“The greatest obstacle to discovery is not ignorance – it is the illusion of knowledge.”
~ Daniel Bursting
By Catherine Austin Fitts
I was re-reading a chapter called “Information Overload” in James Montier’s The Little Book of Behavioral Investing. I have read it several times. I am confident I am going to read it again.
Montier describes two studies. The first is a group of bookmakers who were given data on past performance related to race horses. It turns out that the bookmakers were as accurate predicting with five pieces of data as with 40. However, the more data they had, the more confident they got. Their accuracy, however, did not improve. Similar patterns were discovered in an analysis of knowledgeable American college football fans. Whether six items of information or 30, their ability to predict outcomes did not improve, only their confidence. Increased information did, however, improve the ability of a computer to predict outcomes.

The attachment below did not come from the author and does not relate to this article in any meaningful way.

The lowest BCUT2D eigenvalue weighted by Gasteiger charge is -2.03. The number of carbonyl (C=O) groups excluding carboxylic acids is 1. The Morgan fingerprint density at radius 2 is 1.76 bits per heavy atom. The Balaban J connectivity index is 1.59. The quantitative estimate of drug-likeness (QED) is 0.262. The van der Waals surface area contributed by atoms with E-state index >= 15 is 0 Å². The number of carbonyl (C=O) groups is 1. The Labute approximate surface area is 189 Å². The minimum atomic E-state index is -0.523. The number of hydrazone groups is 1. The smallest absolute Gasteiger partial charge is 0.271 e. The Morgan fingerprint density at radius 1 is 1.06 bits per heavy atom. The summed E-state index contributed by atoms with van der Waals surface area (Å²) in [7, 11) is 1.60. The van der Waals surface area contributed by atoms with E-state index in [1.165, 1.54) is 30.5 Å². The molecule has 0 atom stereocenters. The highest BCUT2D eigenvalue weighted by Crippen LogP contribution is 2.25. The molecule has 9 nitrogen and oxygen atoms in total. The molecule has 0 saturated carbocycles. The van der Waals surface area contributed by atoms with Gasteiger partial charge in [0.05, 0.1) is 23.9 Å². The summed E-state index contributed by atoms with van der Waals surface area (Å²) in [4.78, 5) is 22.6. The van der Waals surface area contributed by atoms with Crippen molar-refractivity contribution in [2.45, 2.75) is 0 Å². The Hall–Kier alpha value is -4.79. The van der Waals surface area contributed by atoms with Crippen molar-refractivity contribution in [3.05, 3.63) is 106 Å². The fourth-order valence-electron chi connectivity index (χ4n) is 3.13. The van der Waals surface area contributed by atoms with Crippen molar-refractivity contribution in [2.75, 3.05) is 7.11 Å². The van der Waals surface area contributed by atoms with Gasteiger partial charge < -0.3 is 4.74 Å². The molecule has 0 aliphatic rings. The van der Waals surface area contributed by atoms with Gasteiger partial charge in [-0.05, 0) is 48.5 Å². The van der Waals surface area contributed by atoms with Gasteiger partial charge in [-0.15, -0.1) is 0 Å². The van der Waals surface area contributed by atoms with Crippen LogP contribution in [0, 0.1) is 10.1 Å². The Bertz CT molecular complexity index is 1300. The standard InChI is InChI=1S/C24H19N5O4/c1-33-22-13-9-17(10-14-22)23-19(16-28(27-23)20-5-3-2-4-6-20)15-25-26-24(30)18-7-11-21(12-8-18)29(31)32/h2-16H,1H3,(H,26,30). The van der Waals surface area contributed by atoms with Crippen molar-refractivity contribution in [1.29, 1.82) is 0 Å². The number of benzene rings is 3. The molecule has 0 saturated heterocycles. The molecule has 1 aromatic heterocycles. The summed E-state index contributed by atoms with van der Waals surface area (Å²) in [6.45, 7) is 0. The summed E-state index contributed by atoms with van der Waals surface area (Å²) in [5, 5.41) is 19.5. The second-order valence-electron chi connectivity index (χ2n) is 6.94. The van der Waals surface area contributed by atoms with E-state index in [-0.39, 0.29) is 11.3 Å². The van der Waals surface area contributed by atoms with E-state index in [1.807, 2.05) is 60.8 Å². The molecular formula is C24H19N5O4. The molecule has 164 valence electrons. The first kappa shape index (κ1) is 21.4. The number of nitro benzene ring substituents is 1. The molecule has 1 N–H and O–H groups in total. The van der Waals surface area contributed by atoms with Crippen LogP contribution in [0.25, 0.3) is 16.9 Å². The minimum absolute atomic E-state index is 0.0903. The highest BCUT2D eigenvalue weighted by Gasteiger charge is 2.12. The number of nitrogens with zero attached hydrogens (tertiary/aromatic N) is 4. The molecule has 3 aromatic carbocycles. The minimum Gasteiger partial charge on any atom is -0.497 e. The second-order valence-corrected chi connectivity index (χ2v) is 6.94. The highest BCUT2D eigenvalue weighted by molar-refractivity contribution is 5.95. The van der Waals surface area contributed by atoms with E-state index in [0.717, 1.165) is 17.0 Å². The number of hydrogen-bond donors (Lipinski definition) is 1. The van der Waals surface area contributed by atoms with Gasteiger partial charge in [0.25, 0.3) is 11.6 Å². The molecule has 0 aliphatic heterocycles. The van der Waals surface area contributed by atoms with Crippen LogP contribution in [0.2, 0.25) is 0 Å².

I was thinking about this because of the striking results of my latest reading binge. I travel a great deal and am known to be gone from my home base as long as two months at a time. When I get back, I can find myself with as many as 100 magazines and newsletters piled up in a large bucket I keep next to my Jacuzzi. Upon my return, I will head into the tub on the weekend for the kind of long bubble baths that only single people are likely to enjoy, while I read hundreds of pages of current news. I laugh, talk back to idiots, praise great authors and tear out pages representing the best links and nuggets for posting and comment on the blog or which inspire invitations for the Solari Report.
My latest mega media fest in the Jacuzzi was astonishing in the paucity of the resulting pile of torn out pages. I felt like I was wading through an endless thicket of greater and greater complexity on a surprisingly useless or narrow range of topics. It appears it is now only safe to rehash what everyone knows, or introduce things most of which we don’t need to have or know about or which promote central control under the guise of being new, cool and fashionable.
While it is far from running out of complexity, I wonder if the official reality is finally running out of gas.
If we only need five or six important and relevant data points to track the world around us, our challenge is that some of those data points are secret or rigged. More data on thousands more data points will not solve that problem.